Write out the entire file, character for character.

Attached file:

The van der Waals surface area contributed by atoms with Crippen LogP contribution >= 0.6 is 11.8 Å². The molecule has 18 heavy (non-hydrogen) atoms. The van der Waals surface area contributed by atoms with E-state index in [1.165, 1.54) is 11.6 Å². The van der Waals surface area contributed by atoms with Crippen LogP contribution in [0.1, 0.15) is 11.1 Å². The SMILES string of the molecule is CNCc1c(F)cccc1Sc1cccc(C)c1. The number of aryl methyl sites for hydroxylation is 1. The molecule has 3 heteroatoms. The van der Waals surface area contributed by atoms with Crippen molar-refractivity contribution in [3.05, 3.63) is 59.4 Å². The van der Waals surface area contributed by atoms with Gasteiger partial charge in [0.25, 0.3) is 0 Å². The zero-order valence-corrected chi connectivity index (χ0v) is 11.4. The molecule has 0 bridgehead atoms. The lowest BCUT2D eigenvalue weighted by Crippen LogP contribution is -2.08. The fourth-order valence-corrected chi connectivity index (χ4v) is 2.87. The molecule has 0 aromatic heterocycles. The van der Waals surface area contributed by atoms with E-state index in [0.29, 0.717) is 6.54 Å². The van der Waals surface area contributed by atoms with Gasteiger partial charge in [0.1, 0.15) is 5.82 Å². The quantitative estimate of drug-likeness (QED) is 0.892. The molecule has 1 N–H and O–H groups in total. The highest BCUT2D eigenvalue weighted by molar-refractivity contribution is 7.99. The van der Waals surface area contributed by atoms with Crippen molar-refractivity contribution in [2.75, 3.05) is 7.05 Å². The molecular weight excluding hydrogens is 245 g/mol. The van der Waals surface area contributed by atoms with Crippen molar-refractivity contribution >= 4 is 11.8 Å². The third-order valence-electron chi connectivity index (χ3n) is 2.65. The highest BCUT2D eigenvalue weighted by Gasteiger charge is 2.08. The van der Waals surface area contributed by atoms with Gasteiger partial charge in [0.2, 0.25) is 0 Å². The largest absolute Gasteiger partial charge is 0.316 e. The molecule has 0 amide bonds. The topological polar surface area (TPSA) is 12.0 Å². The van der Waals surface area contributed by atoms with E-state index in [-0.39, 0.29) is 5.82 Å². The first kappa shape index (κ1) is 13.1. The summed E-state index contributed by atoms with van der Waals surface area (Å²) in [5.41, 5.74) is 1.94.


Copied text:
The van der Waals surface area contributed by atoms with Crippen LogP contribution >= 0.6 is 11.8 Å². The molecule has 18 heavy (non-hydrogen) atoms. The van der Waals surface area contributed by atoms with E-state index in [1.165, 1.54) is 11.6 Å². The van der Waals surface area contributed by atoms with Crippen LogP contribution in [0.1, 0.15) is 11.1 Å². The SMILES string of the molecule is CNCc1c(F)cccc1Sc1cccc(C)c1. The number of aryl methyl sites for hydroxylation is 1. The molecule has 3 heteroatoms. The van der Waals surface area contributed by atoms with Crippen molar-refractivity contribution in [3.05, 3.63) is 59.4 Å². The van der Waals surface area contributed by atoms with Gasteiger partial charge in [0.25, 0.3) is 0 Å². The zero-order valence-corrected chi connectivity index (χ0v) is 11.4. The molecule has 0 bridgehead atoms. The lowest BCUT2D eigenvalue weighted by Crippen LogP contribution is -2.08. The fourth-order valence-corrected chi connectivity index (χ4v) is 2.87. The molecule has 0 aromatic heterocycles. The van der Waals surface area contributed by atoms with E-state index in [0.29, 0.717) is 6.54 Å². The van der Waals surface area contributed by atoms with Gasteiger partial charge in [0.1, 0.15) is 5.82 Å². The quantitative estimate of drug-likeness (QED) is 0.892. The molecule has 1 N–H and O–H groups in total. The highest BCUT2D eigenvalue weighted by molar-refractivity contribution is 7.99. The van der Waals surface area contributed by atoms with Crippen molar-refractivity contribution in [2.75, 3.05) is 7.05 Å². The molecular weight excluding hydrogens is 245 g/mol. The van der Waals surface area contributed by atoms with Crippen molar-refractivity contribution >= 4 is 11.8 Å². The third-order valence-electron chi connectivity index (χ3n) is 2.65. The highest BCUT2D eigenvalue weighted by Gasteiger charge is 2.08. The van der Waals surface area contributed by atoms with Gasteiger partial charge in [0.2, 0.25) is 0 Å². The largest absolute Gasteiger partial charge is 0.316 e. The molecule has 0 amide bonds. The topological polar surface area (TPSA) is 12.0 Å². The van der Waals surface area contributed by atoms with E-state index in [-0.39, 0.29) is 5.82 Å². The first kappa shape index (κ1) is 13.1. The summed E-state index contributed by atoms with van der Waals surface area (Å²) in [5.41, 5.74) is 1.94.